On leaving her formal education Evelyn travelled, acquiring a range of knowledge and equipment that she had some difficulty bringing into England. For two years, Evelyn ran a highly profitable and discreet corrective establishment for the Establishment but the pull of pounding politicians’ posteriors paled progressively. Meeting Tank gave Evelyn the chance of attaining the two things she most desired: a novice keen to be dominated and a certain respectability.
The wedding, which took place the weekend after the failed sermon, was to be a quiet affair. However with Evelyn determined to get to know the parishioners as quickly as possible it became a riotous event that almost descended into farce when she tried to teach the local WI to join her in an impromptu dance of the seven veils. Some habits die hard.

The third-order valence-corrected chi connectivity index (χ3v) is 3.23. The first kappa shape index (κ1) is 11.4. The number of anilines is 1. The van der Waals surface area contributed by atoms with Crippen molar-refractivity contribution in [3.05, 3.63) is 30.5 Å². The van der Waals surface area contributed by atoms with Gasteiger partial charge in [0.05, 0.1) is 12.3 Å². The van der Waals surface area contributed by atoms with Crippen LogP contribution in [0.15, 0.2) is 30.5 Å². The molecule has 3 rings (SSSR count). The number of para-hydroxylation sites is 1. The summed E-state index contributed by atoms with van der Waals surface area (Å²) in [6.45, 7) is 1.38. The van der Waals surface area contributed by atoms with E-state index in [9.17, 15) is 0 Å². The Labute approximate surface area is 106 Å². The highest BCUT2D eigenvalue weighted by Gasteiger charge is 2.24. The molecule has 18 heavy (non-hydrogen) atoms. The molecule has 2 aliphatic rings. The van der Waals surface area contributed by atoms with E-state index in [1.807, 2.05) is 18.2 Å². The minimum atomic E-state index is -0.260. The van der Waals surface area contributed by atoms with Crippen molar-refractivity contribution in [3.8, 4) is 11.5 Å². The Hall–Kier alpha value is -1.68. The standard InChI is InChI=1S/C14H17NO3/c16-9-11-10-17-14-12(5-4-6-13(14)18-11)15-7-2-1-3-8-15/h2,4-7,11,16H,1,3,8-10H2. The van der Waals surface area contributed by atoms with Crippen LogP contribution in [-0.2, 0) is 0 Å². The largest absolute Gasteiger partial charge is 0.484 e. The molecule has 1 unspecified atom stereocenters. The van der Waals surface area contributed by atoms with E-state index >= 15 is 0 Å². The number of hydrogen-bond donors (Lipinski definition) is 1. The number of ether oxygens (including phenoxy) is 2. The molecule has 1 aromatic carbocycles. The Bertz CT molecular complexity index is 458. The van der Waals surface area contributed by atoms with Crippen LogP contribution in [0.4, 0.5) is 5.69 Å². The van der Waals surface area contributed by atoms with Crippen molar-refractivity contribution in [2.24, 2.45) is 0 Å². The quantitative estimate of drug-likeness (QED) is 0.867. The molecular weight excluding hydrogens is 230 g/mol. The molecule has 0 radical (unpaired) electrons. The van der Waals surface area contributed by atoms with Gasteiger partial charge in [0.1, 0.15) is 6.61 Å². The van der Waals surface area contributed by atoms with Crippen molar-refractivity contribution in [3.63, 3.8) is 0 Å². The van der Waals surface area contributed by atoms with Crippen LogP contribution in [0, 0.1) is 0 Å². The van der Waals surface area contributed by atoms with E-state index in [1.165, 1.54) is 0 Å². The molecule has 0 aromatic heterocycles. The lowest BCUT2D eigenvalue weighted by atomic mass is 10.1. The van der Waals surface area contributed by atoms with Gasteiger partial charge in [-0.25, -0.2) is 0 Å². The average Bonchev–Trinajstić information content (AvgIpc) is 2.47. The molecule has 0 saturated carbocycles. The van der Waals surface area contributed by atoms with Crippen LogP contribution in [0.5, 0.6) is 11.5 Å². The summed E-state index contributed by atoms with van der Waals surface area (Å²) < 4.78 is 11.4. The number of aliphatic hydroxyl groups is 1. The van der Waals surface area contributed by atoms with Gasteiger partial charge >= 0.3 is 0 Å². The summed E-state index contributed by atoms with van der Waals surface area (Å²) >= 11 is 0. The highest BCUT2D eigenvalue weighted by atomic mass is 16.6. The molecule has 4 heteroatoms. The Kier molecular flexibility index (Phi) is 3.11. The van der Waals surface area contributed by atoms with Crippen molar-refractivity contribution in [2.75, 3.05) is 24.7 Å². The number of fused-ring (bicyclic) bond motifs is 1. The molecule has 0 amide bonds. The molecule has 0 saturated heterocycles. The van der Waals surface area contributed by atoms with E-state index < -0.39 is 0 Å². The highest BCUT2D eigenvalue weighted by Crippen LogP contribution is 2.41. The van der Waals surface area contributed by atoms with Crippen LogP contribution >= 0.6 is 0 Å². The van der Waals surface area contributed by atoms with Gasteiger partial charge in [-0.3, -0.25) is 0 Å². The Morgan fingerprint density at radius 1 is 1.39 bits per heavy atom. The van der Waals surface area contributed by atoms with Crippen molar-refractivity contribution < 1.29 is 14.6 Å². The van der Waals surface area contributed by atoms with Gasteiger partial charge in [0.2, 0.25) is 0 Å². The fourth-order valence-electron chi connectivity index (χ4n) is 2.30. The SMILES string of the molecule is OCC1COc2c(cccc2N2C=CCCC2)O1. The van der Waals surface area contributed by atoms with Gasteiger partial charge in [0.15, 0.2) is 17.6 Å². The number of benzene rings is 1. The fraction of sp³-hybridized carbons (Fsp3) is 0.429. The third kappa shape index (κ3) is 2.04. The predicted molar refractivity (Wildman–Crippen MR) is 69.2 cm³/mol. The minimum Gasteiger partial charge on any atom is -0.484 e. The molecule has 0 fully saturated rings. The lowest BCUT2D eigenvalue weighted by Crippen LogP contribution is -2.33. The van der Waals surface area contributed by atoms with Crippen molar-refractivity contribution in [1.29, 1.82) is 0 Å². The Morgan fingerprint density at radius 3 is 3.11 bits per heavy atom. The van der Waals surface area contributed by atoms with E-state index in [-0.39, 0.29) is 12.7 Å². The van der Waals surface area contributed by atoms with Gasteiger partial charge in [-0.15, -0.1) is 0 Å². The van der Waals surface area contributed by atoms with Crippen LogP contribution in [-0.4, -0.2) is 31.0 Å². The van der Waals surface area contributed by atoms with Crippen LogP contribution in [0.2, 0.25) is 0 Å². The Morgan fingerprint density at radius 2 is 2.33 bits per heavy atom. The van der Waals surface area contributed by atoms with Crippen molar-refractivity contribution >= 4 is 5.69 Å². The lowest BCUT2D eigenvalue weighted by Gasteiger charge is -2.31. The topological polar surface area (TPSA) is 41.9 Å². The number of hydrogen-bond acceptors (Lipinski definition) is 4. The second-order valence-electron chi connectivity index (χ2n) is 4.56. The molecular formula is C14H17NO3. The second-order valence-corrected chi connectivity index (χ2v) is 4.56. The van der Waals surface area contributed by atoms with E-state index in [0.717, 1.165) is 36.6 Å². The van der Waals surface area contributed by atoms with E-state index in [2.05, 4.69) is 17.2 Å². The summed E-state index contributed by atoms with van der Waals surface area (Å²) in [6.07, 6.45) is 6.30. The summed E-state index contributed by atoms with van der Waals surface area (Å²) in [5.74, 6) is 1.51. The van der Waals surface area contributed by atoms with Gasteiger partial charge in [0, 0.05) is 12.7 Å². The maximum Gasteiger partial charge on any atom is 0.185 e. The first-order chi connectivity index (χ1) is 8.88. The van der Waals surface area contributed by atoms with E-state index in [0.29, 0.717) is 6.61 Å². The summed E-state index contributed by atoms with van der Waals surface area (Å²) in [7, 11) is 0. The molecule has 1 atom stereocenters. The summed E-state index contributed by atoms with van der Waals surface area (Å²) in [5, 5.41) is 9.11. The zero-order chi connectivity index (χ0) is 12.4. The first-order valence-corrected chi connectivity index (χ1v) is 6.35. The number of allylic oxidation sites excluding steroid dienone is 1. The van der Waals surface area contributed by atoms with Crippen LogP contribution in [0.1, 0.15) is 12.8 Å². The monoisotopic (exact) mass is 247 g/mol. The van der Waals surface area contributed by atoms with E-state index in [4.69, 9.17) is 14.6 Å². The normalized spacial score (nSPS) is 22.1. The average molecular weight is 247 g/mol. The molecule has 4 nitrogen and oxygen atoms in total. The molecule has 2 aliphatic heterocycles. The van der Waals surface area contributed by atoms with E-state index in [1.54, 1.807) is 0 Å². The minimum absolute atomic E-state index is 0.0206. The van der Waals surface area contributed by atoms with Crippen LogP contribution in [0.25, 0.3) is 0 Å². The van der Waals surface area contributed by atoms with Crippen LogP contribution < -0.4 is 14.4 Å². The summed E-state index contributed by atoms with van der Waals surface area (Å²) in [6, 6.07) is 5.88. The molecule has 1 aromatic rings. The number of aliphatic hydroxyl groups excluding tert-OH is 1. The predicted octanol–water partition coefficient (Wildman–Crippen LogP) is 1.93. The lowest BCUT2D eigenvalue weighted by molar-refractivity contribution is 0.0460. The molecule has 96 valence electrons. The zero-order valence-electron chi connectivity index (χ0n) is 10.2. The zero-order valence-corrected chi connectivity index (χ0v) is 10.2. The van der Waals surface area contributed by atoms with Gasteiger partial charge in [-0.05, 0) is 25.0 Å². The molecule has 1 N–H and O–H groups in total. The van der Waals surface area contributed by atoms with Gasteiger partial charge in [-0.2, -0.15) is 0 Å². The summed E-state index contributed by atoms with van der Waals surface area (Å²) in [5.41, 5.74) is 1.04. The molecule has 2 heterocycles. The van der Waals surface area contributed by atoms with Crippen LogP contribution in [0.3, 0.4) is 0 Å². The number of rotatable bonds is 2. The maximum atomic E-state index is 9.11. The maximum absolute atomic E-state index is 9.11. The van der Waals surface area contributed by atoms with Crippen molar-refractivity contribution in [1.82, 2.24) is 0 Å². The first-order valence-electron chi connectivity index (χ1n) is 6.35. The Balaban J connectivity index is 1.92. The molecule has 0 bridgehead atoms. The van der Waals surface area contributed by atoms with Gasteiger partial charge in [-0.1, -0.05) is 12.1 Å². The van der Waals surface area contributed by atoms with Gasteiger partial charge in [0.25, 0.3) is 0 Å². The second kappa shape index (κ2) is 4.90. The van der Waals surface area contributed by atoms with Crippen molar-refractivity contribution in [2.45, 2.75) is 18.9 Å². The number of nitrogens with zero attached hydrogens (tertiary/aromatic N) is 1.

The Sunday after the honeymoon and Sibelius was a little under par. His exertions during their short break had left him with a sore back and a trifle chaffed. He did not think he could face donning his robes.
He asked his wife to let the parishioners know he would be incapable of officiating at the Morning Service. Evelyn however had others ideas. Not being one to feel bound by conventions, she decided that she would take the service herself. And even though she had no time to prepare a sermon, she was confident she could extemporise.
Evelyn Tank may not have known about the mulberry sermon but she restored the parishioners’ faith in green grocery with her talk on the thirteen uses of the cucumber.